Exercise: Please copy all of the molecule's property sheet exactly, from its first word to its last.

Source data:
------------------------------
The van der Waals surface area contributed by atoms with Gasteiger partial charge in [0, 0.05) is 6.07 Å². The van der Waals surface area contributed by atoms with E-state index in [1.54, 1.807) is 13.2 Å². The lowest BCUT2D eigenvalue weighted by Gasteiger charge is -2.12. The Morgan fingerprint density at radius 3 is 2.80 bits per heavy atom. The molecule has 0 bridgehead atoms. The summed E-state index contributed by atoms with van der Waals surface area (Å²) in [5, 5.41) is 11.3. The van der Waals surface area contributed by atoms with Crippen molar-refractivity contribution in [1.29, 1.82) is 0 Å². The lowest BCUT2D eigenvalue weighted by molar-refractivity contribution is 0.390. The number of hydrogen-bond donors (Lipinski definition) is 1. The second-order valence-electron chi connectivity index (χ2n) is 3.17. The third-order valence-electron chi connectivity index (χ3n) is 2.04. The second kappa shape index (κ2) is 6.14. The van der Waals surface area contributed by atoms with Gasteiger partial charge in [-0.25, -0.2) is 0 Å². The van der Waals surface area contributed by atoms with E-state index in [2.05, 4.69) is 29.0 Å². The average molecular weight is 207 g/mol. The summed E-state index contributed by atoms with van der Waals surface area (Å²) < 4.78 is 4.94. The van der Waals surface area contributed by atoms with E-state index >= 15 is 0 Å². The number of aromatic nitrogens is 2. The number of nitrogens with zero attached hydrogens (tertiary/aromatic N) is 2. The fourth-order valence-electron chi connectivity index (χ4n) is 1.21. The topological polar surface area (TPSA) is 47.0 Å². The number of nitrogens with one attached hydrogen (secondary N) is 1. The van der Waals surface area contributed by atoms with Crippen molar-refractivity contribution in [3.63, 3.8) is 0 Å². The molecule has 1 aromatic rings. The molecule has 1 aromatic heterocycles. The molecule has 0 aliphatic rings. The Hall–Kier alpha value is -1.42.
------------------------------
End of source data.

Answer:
The van der Waals surface area contributed by atoms with Gasteiger partial charge in [0, 0.05) is 6.07 Å². The van der Waals surface area contributed by atoms with E-state index in [1.54, 1.807) is 13.2 Å². The lowest BCUT2D eigenvalue weighted by Gasteiger charge is -2.12. The Morgan fingerprint density at radius 3 is 2.80 bits per heavy atom. The molecule has 0 bridgehead atoms. The summed E-state index contributed by atoms with van der Waals surface area (Å²) in [5, 5.41) is 11.3. The van der Waals surface area contributed by atoms with Crippen molar-refractivity contribution in [1.29, 1.82) is 0 Å². The lowest BCUT2D eigenvalue weighted by molar-refractivity contribution is 0.390. The number of hydrogen-bond donors (Lipinski definition) is 1. The second-order valence-electron chi connectivity index (χ2n) is 3.17. The third-order valence-electron chi connectivity index (χ3n) is 2.04. The second kappa shape index (κ2) is 6.14. The van der Waals surface area contributed by atoms with Gasteiger partial charge in [-0.25, -0.2) is 0 Å². The van der Waals surface area contributed by atoms with E-state index in [2.05, 4.69) is 29.0 Å². The average molecular weight is 207 g/mol. The summed E-state index contributed by atoms with van der Waals surface area (Å²) < 4.78 is 4.94. The van der Waals surface area contributed by atoms with E-state index >= 15 is 0 Å². The number of aromatic nitrogens is 2. The number of nitrogens with zero attached hydrogens (tertiary/aromatic N) is 2. The fourth-order valence-electron chi connectivity index (χ4n) is 1.21. The topological polar surface area (TPSA) is 47.0 Å². The number of nitrogens with one attached hydrogen (secondary N) is 1. The van der Waals surface area contributed by atoms with Crippen molar-refractivity contribution in [3.63, 3.8) is 0 Å². The molecule has 1 aromatic rings. The molecule has 1 aromatic heterocycles. The molecule has 0 aliphatic rings. The Hall–Kier alpha value is -1.42.